For "American Idol," it looks like so far, there really is life after Simon Cowell.
The top-rated show on TV entered its 10th season with many question marks: Would the ratings erosion of the last few years keep getting worse? After an underwhelming ninth season, and patchy groups of finalists in the years previous, was there enough undiscovered singing talent left to fuel the show? Would the star power of new judges Jennifer Lopez and Steven Tyler translate on a show that had made its own stars, and where previous big-name judge Ellen DeGeneres flamed out badly? And most of all, did the show work without Simon as the resident truth-teller?
And as the show prepares for the finals to begin tonight at 8 on FOX, things are looking surprisingly good, even though I still have some reservations about Tyler and J-Lo.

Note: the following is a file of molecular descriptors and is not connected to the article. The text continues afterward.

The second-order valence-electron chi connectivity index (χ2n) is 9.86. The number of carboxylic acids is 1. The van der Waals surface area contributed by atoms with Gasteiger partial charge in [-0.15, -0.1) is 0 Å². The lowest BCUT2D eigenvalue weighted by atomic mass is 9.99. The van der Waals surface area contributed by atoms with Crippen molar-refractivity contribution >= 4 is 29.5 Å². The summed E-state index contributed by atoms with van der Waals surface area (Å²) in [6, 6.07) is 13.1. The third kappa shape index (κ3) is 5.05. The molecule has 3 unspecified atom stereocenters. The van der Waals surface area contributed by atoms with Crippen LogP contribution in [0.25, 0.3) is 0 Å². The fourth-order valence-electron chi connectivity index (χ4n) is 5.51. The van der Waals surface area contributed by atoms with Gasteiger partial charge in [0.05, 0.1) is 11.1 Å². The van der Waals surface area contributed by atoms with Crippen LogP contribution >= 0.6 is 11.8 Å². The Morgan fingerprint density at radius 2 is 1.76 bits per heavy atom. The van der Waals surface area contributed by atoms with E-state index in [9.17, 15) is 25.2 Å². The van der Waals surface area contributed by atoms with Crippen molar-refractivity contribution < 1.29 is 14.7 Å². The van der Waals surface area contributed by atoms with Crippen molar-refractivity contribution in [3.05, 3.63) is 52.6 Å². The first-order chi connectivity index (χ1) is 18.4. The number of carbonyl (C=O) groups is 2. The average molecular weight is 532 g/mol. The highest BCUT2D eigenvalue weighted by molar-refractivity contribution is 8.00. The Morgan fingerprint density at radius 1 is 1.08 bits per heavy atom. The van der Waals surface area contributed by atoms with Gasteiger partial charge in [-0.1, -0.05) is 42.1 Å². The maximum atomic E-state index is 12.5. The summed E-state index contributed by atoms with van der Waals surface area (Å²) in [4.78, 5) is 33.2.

The ratings are down much less dramatically than feared - about 7% in the advertiser-coveted 18-49 year-old demographic - and on some nights, like last week's results show that announced the 13 finalists, the numbers have actually been up over last year.
Those 13 finalists - particularly the 5 men voted through by the audience - seems at first glance to be the deepest and most diverse group the show has had since at least season 7 (the David vs. David match-up that first let contestants play instruments). There's no obvious frontrunner yet - which is probably good for all involved, since the early favorite hasn't won since Carrie Underwood back in season 4 - but there are a bunch of singers who could very plausibly win this thing based on what little we've seen of them so far.
(Fienberg interviewed each member of the top 13 a few hours after they were chosen last week.)